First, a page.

Really liked this article on the “center” at higgins & main… we need more articles about this sort of thing, the christian hypocrites. power & control, and of course jesus. makes me sick, hopefully I’m not the only one.

  3. Jim
    Posted January 17, 2012 at 1:35 pm | Permalink

    All I get out of this is that Mr. Clark didn’t have fun at summer camp, so all kids should suffer for his experience. If Mr. Clark thinks this is such a bad idea, where are his ideas? Where is his youth program? I see no indication in this article that he spends any of his abundance of free time working with high-risk youth. We need more people to do that instead of researching lame 1950’s American politics.

  4. Ryan Humble
    Posted January 16, 2012 at 5:51 pm | Permalink

    I don’t want to come out defending YFC, I have only encountered small glimpses, and I will not try and defend Billy Graham. I am writing this out of a place that is trying to be honest. My feathers get ruffled when I read your article, because I am a “Christian”. Who cares whether I am a Christian really and who cares if my or anyones feathers get ruffled, that is irrelevant. So I say this from a place that of course will be incorporated with the relationship I have with Jesus. A christian walks with as much failure as anyone, some walk full of themselves, some walk with boldness and conviction, some walk hurt and wounded by the past, some walk claiming “the truth”, some walk in love, some don’t walk at all. This world is bombarded with people trying to defend what they know at the time they know it and attacking what they know from the places they have been attacked, some would say this is how we progress to find truth. I’m not sure how much of any man/woman can be taken with such conviction that it controls who we are. The question remains who to trust, I tried basing my life on all the scholars, religious leaders, the cool-kids, the down and outters, the hippies, the I don’t give a damn clan, and I’ll tell ya, none of these people gave me any hint of what I was searching for. So here it is my punch line which is not a punch line really, it’s my belief, God is the orchastrater of all things and nobody can do nothing without him that amounts to any worth or value.This is not a defense to your article, this is something I feel I wanted to share.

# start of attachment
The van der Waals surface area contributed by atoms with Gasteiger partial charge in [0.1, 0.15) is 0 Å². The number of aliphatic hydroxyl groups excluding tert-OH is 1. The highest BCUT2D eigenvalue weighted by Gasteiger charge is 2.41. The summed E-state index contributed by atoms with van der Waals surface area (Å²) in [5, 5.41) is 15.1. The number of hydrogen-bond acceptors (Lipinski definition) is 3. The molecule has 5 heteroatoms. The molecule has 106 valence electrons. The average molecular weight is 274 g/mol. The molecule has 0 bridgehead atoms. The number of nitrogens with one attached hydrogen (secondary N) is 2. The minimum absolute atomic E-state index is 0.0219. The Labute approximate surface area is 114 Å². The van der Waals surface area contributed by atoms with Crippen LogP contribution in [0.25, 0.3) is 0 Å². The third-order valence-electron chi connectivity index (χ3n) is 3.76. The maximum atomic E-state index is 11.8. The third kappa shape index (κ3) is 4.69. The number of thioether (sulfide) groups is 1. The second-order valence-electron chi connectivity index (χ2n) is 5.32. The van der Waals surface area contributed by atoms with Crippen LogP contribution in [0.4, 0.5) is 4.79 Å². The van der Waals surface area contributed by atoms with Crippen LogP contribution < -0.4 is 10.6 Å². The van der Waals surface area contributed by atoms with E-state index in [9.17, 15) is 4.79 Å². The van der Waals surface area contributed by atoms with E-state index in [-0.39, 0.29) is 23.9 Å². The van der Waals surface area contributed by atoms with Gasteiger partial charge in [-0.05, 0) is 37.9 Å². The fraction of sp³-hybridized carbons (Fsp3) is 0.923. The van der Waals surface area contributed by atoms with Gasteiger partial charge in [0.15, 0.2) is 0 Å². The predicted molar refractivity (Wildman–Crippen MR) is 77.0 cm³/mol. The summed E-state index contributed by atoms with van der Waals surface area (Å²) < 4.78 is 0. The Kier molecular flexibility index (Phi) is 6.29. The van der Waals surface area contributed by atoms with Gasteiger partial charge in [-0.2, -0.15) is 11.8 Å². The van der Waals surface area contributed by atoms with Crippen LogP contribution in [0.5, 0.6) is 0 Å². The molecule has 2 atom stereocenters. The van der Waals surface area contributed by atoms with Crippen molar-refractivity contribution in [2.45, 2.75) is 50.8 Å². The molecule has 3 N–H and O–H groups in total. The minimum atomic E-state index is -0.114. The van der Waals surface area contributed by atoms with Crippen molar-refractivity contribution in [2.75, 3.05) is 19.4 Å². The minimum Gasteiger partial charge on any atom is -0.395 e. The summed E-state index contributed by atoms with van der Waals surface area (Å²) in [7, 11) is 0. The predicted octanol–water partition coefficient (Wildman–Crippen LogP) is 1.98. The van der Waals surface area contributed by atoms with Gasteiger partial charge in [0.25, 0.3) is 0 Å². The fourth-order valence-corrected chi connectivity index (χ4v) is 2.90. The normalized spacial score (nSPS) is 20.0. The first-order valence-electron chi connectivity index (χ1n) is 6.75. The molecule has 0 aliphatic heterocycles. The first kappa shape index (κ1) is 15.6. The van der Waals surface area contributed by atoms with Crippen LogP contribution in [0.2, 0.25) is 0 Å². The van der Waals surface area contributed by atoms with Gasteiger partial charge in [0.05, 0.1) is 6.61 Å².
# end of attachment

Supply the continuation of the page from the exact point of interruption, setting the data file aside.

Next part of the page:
Stand Up Guy

Bruce Clark

Bruce Clark is a comic and playwright. He splits his time between Winnipeg and Palm Springs, CA.